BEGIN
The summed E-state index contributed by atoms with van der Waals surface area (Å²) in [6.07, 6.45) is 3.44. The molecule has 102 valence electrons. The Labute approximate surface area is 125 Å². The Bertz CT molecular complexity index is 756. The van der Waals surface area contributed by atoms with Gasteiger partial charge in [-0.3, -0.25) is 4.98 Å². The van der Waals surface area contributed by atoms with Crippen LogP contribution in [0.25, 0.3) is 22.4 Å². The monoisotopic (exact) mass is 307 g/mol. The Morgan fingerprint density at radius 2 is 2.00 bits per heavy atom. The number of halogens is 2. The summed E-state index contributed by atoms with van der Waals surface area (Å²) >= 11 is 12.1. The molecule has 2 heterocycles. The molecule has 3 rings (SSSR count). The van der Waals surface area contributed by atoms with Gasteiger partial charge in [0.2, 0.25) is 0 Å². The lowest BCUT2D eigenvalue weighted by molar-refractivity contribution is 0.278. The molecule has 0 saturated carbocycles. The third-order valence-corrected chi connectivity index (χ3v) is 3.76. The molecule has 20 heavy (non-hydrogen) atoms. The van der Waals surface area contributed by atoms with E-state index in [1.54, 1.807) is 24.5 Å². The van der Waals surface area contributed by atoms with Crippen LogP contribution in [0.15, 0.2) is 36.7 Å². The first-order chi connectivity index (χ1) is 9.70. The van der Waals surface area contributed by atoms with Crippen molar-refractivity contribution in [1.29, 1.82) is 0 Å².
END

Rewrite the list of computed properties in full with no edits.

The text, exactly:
The summed E-state index contributed by atoms with van der Waals surface area (Å²) in [6.07, 6.45) is 3.44. The molecule has 102 valence electrons. The Labute approximate surface area is 125 Å². The Bertz CT molecular complexity index is 756. The van der Waals surface area contributed by atoms with Gasteiger partial charge in [-0.3, -0.25) is 4.98 Å². The van der Waals surface area contributed by atoms with Crippen LogP contribution in [0.25, 0.3) is 22.4 Å². The monoisotopic (exact) mass is 307 g/mol. The Morgan fingerprint density at radius 2 is 2.00 bits per heavy atom. The number of halogens is 2. The summed E-state index contributed by atoms with van der Waals surface area (Å²) >= 11 is 12.1. The molecule has 2 heterocycles. The molecule has 3 rings (SSSR count). The van der Waals surface area contributed by atoms with Gasteiger partial charge in [0.2, 0.25) is 0 Å². The lowest BCUT2D eigenvalue weighted by molar-refractivity contribution is 0.278. The molecule has 0 saturated carbocycles. The third-order valence-corrected chi connectivity index (χ3v) is 3.76. The molecule has 20 heavy (non-hydrogen) atoms. The van der Waals surface area contributed by atoms with E-state index in [1.54, 1.807) is 24.5 Å². The van der Waals surface area contributed by atoms with Crippen LogP contribution in [0.15, 0.2) is 36.7 Å². The first-order chi connectivity index (χ1) is 9.70. The van der Waals surface area contributed by atoms with Crippen molar-refractivity contribution in [1.29, 1.82) is 0 Å².